Researchers in Europe and philanthropists in New York are singing the praises Tuesday of a new malaria test from Newtown-based Meridian Bioscience on this World Malaria Day.
The company's extremely accurate test, detecting the mosquito-borne disease even before the patient has symptoms, was deployed in Dakar, Senegal a year ago and is now in more than 100 locations.
The test, called illumigene Malaria, is 80,000 times more accurate than current tests for malaria and it looks for changes in the amount of light passing through a test tube.
Here's how it works:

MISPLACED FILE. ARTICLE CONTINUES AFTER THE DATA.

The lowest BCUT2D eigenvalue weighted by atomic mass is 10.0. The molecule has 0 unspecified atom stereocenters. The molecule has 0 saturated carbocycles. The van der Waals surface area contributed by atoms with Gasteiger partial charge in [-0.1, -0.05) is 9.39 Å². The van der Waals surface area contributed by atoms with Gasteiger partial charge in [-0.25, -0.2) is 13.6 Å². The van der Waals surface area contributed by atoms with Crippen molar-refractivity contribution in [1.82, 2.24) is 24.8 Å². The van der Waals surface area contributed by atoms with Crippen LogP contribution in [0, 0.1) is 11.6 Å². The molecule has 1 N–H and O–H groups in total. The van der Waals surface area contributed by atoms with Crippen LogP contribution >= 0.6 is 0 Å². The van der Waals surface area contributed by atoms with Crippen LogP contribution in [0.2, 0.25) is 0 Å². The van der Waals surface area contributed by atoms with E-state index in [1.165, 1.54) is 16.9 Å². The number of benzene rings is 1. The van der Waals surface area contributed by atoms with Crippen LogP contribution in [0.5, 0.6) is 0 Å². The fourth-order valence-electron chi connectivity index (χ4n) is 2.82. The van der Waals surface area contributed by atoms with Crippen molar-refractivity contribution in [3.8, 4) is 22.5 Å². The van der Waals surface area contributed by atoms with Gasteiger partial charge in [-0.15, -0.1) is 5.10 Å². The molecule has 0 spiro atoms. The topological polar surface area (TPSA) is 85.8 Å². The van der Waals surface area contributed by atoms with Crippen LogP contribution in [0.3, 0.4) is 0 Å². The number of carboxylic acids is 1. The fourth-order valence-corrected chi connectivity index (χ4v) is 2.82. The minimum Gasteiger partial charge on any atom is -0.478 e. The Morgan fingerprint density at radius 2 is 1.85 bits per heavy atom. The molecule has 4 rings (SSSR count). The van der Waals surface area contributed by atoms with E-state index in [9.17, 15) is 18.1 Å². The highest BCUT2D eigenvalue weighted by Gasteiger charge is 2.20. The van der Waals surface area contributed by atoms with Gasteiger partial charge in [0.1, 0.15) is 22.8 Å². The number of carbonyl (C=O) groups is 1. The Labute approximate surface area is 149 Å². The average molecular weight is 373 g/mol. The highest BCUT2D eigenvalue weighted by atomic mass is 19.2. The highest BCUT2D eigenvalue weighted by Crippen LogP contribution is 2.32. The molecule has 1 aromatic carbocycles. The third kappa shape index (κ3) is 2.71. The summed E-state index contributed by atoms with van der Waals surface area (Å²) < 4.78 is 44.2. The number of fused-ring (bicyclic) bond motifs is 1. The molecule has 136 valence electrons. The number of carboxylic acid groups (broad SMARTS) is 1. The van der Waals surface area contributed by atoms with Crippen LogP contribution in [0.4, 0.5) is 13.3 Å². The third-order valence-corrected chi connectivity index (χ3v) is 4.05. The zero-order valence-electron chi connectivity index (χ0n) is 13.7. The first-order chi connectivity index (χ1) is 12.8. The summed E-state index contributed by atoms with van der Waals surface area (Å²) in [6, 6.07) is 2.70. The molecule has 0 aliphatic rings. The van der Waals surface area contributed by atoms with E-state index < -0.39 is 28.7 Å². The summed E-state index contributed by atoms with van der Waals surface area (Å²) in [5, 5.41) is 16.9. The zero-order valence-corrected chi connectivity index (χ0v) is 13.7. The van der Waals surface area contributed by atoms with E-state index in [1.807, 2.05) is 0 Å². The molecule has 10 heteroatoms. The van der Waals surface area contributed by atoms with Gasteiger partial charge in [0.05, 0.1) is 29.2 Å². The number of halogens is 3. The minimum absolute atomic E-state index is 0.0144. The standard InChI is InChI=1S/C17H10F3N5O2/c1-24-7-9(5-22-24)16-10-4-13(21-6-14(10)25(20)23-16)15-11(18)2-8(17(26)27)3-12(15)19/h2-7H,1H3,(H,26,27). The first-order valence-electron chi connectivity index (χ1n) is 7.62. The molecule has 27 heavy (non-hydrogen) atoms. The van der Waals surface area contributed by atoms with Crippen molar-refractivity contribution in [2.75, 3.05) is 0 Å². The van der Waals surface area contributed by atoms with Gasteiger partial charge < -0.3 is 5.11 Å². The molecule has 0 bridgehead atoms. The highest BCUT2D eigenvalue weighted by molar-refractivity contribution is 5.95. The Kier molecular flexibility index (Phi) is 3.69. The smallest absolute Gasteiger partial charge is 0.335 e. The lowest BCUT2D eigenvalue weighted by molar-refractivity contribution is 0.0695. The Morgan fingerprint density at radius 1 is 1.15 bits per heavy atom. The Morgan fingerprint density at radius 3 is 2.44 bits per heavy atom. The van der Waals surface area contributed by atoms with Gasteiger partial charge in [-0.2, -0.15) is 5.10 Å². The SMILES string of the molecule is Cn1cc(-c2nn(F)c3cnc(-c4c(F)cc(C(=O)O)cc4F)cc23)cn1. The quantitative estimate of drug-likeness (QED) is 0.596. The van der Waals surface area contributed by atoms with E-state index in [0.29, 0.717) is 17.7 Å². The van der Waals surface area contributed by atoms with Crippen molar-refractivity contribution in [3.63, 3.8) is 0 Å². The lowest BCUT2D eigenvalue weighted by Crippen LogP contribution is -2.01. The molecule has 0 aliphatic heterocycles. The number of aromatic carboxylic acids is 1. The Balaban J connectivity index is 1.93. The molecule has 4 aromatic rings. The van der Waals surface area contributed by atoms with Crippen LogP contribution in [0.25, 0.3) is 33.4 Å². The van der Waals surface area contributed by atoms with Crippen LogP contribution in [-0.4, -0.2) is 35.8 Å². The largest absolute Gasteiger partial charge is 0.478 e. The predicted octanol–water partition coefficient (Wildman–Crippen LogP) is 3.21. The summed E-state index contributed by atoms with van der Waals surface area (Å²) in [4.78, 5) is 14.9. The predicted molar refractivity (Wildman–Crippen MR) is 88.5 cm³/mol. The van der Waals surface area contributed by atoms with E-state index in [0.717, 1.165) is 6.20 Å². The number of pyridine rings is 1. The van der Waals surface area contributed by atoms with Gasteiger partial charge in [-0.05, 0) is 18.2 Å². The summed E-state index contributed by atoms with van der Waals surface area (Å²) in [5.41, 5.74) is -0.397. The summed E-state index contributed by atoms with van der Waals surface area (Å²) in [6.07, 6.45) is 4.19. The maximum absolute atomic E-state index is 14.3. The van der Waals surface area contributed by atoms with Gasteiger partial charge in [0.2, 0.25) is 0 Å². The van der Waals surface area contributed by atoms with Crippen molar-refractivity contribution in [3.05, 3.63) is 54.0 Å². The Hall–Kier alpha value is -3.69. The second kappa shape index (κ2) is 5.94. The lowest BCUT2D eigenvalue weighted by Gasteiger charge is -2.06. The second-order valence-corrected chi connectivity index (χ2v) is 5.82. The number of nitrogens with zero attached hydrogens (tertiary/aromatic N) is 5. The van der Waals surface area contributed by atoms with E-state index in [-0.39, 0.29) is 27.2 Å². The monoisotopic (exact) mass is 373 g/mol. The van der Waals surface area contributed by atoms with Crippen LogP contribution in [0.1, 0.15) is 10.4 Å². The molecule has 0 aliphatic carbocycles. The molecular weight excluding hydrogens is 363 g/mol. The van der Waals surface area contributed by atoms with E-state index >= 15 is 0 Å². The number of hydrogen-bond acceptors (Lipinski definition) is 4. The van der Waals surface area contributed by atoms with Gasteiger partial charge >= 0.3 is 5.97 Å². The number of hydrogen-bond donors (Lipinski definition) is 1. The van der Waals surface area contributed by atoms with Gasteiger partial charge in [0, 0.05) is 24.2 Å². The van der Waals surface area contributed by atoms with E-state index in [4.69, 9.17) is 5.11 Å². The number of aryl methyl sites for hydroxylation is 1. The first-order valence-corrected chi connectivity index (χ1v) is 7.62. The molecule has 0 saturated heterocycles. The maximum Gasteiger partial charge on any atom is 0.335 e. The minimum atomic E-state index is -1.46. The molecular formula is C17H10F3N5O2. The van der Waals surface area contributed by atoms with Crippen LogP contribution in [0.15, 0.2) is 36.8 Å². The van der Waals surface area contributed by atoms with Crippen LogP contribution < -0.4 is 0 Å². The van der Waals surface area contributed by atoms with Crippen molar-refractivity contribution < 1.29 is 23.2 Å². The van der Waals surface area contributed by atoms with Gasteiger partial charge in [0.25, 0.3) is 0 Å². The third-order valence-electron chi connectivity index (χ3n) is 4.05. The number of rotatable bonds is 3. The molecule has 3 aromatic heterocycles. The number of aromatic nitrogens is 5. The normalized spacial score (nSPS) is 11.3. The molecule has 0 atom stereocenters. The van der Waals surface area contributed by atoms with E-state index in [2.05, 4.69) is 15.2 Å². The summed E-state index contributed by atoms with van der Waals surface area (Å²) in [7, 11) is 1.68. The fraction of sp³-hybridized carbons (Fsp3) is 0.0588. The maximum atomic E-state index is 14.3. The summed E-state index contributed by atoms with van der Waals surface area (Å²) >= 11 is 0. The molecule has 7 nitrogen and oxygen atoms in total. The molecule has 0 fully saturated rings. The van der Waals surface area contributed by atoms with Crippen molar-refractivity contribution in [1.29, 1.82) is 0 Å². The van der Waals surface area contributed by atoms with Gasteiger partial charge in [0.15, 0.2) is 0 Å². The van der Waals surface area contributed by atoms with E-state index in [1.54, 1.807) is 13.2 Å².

The old way of testing involves looking through a microscope to detect the malaria parasite. The new test can be read in 40 minutes by people who do not have a high level of technical expertise.
Meridian's Richard Eberly says, illumigene Malaria should be introduced into more African countries, "so they can detect and treat those individuals who are going below the radar screen with current testing methods because they are not accurate enough to treat those individuals and when they do go back in the community they won't reinfect their families and friends."
Doctors say malaria is still one of the top three killers of children worldwide, claiming one life every minute of every day.